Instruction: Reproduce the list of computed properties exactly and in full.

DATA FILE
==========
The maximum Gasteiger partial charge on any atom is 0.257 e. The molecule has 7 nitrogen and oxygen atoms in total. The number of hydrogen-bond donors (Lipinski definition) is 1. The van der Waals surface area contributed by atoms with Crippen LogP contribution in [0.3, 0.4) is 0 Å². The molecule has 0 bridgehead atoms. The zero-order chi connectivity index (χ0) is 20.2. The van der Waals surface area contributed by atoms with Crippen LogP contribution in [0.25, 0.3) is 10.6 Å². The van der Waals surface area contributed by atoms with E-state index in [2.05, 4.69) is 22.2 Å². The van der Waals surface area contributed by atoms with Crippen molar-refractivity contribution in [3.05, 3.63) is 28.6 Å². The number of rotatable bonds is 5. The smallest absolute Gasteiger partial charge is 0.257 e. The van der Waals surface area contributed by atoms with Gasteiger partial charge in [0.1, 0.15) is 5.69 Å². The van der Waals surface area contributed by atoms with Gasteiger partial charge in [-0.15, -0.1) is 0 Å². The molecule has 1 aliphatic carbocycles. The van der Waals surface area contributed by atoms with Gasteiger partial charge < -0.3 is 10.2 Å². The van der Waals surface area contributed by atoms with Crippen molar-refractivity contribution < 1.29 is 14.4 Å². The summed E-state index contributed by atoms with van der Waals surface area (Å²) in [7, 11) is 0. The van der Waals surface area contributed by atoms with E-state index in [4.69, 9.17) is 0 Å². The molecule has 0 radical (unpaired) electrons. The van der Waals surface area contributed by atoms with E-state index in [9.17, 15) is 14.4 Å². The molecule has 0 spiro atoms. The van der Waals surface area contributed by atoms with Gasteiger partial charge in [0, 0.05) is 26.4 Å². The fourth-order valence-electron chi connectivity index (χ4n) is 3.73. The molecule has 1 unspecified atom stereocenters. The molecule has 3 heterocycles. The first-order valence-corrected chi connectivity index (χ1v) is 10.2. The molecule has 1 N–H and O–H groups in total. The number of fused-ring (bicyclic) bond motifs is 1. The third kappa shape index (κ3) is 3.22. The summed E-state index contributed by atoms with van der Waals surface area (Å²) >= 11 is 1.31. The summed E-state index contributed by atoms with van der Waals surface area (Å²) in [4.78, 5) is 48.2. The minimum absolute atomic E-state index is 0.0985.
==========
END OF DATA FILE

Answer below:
The maximum Gasteiger partial charge on any atom is 0.257 e. The molecule has 7 nitrogen and oxygen atoms in total. The number of hydrogen-bond donors (Lipinski definition) is 1. The van der Waals surface area contributed by atoms with Crippen LogP contribution in [0.3, 0.4) is 0 Å². The molecule has 0 bridgehead atoms. The zero-order chi connectivity index (χ0) is 20.2. The van der Waals surface area contributed by atoms with Crippen LogP contribution in [0.25, 0.3) is 10.6 Å². The van der Waals surface area contributed by atoms with E-state index in [2.05, 4.69) is 22.2 Å². The van der Waals surface area contributed by atoms with Crippen molar-refractivity contribution in [3.05, 3.63) is 28.6 Å². The number of rotatable bonds is 5. The smallest absolute Gasteiger partial charge is 0.257 e. The van der Waals surface area contributed by atoms with Gasteiger partial charge in [0.1, 0.15) is 5.69 Å². The van der Waals surface area contributed by atoms with Gasteiger partial charge in [-0.15, -0.1) is 0 Å². The molecule has 1 aliphatic carbocycles. The van der Waals surface area contributed by atoms with Gasteiger partial charge < -0.3 is 10.2 Å². The van der Waals surface area contributed by atoms with Crippen molar-refractivity contribution < 1.29 is 14.4 Å². The summed E-state index contributed by atoms with van der Waals surface area (Å²) in [7, 11) is 0. The van der Waals surface area contributed by atoms with E-state index in [4.69, 9.17) is 0 Å². The molecule has 0 radical (unpaired) electrons. The van der Waals surface area contributed by atoms with E-state index in [9.17, 15) is 14.4 Å². The molecule has 0 spiro atoms. The van der Waals surface area contributed by atoms with Gasteiger partial charge in [0, 0.05) is 26.4 Å². The fourth-order valence-electron chi connectivity index (χ4n) is 3.73. The molecule has 1 unspecified atom stereocenters. The molecule has 3 heterocycles. The first-order valence-corrected chi connectivity index (χ1v) is 10.2. The molecule has 1 N–H and O–H groups in total. The number of fused-ring (bicyclic) bond motifs is 1. The third kappa shape index (κ3) is 3.22. The summed E-state index contributed by atoms with van der Waals surface area (Å²) >= 11 is 1.31. The summed E-state index contributed by atoms with van der Waals surface area (Å²) in [4.78, 5) is 48.2. The minimum absolute atomic E-state index is 0.0985.